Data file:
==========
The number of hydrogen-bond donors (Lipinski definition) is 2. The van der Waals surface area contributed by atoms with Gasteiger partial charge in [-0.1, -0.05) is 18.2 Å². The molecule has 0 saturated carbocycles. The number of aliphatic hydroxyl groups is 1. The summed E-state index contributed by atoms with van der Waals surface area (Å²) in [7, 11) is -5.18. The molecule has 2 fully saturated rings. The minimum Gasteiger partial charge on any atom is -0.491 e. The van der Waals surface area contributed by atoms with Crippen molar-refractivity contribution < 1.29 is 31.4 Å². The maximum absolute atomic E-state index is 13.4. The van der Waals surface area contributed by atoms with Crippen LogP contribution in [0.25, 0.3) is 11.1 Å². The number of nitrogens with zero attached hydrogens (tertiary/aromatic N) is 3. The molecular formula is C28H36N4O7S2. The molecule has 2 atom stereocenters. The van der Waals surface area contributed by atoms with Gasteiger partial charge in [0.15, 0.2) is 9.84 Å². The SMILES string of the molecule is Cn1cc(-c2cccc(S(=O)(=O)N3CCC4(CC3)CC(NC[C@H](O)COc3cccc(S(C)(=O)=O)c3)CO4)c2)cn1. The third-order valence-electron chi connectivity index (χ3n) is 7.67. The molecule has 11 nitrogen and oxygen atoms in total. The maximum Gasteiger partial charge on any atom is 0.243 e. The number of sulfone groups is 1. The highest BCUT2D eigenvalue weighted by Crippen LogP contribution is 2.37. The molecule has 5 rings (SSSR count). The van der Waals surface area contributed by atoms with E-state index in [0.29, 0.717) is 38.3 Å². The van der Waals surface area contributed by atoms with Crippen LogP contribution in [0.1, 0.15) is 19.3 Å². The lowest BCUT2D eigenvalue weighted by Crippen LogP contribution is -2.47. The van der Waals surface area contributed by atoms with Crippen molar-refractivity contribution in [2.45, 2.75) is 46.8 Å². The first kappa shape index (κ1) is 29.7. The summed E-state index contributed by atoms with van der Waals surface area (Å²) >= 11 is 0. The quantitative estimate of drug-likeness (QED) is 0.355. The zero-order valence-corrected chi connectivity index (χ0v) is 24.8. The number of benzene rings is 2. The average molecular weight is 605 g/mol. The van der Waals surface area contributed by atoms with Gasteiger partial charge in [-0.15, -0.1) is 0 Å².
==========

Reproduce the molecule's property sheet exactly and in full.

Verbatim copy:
The number of hydrogen-bond donors (Lipinski definition) is 2. The van der Waals surface area contributed by atoms with Gasteiger partial charge in [-0.1, -0.05) is 18.2 Å². The molecule has 0 saturated carbocycles. The number of aliphatic hydroxyl groups is 1. The summed E-state index contributed by atoms with van der Waals surface area (Å²) in [7, 11) is -5.18. The molecule has 2 fully saturated rings. The minimum Gasteiger partial charge on any atom is -0.491 e. The van der Waals surface area contributed by atoms with Crippen molar-refractivity contribution < 1.29 is 31.4 Å². The maximum absolute atomic E-state index is 13.4. The van der Waals surface area contributed by atoms with Crippen LogP contribution in [0.25, 0.3) is 11.1 Å². The number of nitrogens with zero attached hydrogens (tertiary/aromatic N) is 3. The molecular formula is C28H36N4O7S2. The molecule has 2 atom stereocenters. The van der Waals surface area contributed by atoms with Gasteiger partial charge in [0.15, 0.2) is 9.84 Å². The SMILES string of the molecule is Cn1cc(-c2cccc(S(=O)(=O)N3CCC4(CC3)CC(NC[C@H](O)COc3cccc(S(C)(=O)=O)c3)CO4)c2)cn1. The third-order valence-electron chi connectivity index (χ3n) is 7.67. The molecule has 11 nitrogen and oxygen atoms in total. The maximum Gasteiger partial charge on any atom is 0.243 e. The number of sulfone groups is 1. The highest BCUT2D eigenvalue weighted by Crippen LogP contribution is 2.37. The molecule has 5 rings (SSSR count). The van der Waals surface area contributed by atoms with E-state index in [0.29, 0.717) is 38.3 Å². The van der Waals surface area contributed by atoms with Crippen LogP contribution in [0.1, 0.15) is 19.3 Å². The lowest BCUT2D eigenvalue weighted by Crippen LogP contribution is -2.47. The van der Waals surface area contributed by atoms with Crippen molar-refractivity contribution in [2.45, 2.75) is 46.8 Å². The first kappa shape index (κ1) is 29.7. The summed E-state index contributed by atoms with van der Waals surface area (Å²) >= 11 is 0. The quantitative estimate of drug-likeness (QED) is 0.355. The zero-order valence-corrected chi connectivity index (χ0v) is 24.8. The number of benzene rings is 2. The average molecular weight is 605 g/mol. The van der Waals surface area contributed by atoms with Gasteiger partial charge in [-0.15, -0.1) is 0 Å².